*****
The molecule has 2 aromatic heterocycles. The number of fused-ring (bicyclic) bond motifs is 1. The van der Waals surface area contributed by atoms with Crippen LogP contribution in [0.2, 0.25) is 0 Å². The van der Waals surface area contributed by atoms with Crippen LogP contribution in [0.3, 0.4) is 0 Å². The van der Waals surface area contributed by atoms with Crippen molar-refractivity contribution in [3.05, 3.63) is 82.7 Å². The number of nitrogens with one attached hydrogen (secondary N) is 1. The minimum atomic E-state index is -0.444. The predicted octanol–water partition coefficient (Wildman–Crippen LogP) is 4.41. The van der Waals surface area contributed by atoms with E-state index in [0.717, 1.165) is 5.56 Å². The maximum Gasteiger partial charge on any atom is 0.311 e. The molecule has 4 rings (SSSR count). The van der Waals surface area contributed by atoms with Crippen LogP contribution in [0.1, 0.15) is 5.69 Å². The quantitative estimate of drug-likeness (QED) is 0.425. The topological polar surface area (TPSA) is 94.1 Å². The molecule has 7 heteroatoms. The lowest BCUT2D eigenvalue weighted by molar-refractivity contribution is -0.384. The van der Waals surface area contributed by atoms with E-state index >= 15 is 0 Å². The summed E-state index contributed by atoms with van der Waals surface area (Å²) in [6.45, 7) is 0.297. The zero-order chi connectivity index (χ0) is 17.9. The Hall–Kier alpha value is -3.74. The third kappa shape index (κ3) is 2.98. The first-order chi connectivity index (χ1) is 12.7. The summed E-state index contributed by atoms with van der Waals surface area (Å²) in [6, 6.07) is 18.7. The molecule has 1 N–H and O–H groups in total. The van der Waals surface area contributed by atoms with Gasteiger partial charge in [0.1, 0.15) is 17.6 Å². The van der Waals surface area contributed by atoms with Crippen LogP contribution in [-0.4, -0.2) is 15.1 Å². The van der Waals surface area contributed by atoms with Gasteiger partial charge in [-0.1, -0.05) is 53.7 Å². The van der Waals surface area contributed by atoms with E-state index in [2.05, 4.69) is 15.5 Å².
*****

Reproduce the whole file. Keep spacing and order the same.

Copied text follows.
The molecule has 2 aromatic heterocycles. The number of fused-ring (bicyclic) bond motifs is 1. The van der Waals surface area contributed by atoms with Crippen LogP contribution in [0.2, 0.25) is 0 Å². The van der Waals surface area contributed by atoms with Crippen LogP contribution in [0.3, 0.4) is 0 Å². The van der Waals surface area contributed by atoms with Crippen molar-refractivity contribution in [3.05, 3.63) is 82.7 Å². The number of nitrogens with one attached hydrogen (secondary N) is 1. The minimum atomic E-state index is -0.444. The predicted octanol–water partition coefficient (Wildman–Crippen LogP) is 4.41. The van der Waals surface area contributed by atoms with E-state index in [0.717, 1.165) is 5.56 Å². The maximum Gasteiger partial charge on any atom is 0.311 e. The molecule has 4 rings (SSSR count). The van der Waals surface area contributed by atoms with Crippen LogP contribution in [0.1, 0.15) is 5.69 Å². The quantitative estimate of drug-likeness (QED) is 0.425. The topological polar surface area (TPSA) is 94.1 Å². The molecule has 7 heteroatoms. The lowest BCUT2D eigenvalue weighted by molar-refractivity contribution is -0.384. The van der Waals surface area contributed by atoms with E-state index >= 15 is 0 Å². The summed E-state index contributed by atoms with van der Waals surface area (Å²) in [6.45, 7) is 0.297. The zero-order chi connectivity index (χ0) is 17.9. The Hall–Kier alpha value is -3.74. The third kappa shape index (κ3) is 2.98. The first-order chi connectivity index (χ1) is 12.7. The summed E-state index contributed by atoms with van der Waals surface area (Å²) in [6, 6.07) is 18.7. The molecule has 1 N–H and O–H groups in total. The van der Waals surface area contributed by atoms with Gasteiger partial charge in [0.1, 0.15) is 17.6 Å². The van der Waals surface area contributed by atoms with Crippen LogP contribution in [-0.4, -0.2) is 15.1 Å². The van der Waals surface area contributed by atoms with Gasteiger partial charge in [-0.1, -0.05) is 53.7 Å². The van der Waals surface area contributed by atoms with E-state index in [2.05, 4.69) is 15.5 Å².